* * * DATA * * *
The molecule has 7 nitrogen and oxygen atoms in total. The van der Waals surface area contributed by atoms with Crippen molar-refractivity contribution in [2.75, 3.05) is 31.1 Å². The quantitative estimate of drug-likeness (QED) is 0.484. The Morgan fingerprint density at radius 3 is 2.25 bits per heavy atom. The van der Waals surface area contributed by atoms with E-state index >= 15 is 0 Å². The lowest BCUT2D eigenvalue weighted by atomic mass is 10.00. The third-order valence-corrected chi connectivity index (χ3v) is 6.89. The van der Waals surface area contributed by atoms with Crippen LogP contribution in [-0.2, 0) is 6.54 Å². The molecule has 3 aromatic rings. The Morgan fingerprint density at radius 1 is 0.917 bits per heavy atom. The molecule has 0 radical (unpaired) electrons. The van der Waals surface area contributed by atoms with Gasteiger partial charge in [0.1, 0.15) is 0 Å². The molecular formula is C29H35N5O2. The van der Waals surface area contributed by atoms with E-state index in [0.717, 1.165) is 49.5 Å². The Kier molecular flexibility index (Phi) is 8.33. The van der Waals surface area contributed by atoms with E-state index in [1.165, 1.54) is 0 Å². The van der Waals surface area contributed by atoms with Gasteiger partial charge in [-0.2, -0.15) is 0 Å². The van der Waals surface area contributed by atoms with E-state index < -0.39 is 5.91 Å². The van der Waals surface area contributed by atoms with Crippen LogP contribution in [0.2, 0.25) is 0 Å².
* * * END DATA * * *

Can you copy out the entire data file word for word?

The molecule has 7 nitrogen and oxygen atoms in total. The van der Waals surface area contributed by atoms with Crippen molar-refractivity contribution in [2.75, 3.05) is 31.1 Å². The quantitative estimate of drug-likeness (QED) is 0.484. The Morgan fingerprint density at radius 3 is 2.25 bits per heavy atom. The van der Waals surface area contributed by atoms with E-state index >= 15 is 0 Å². The lowest BCUT2D eigenvalue weighted by atomic mass is 10.00. The third-order valence-corrected chi connectivity index (χ3v) is 6.89. The van der Waals surface area contributed by atoms with Crippen LogP contribution in [-0.2, 0) is 6.54 Å². The molecule has 3 aromatic rings. The Morgan fingerprint density at radius 1 is 0.917 bits per heavy atom. The molecule has 0 radical (unpaired) electrons. The van der Waals surface area contributed by atoms with Gasteiger partial charge in [0.1, 0.15) is 0 Å². The molecular formula is C29H35N5O2. The van der Waals surface area contributed by atoms with E-state index in [0.717, 1.165) is 49.5 Å². The Kier molecular flexibility index (Phi) is 8.33. The van der Waals surface area contributed by atoms with E-state index in [1.165, 1.54) is 0 Å². The van der Waals surface area contributed by atoms with Gasteiger partial charge in [-0.2, -0.15) is 0 Å². The van der Waals surface area contributed by atoms with E-state index < -0.39 is 5.91 Å². The van der Waals surface area contributed by atoms with Crippen LogP contribution in [0.2, 0.25) is 0 Å².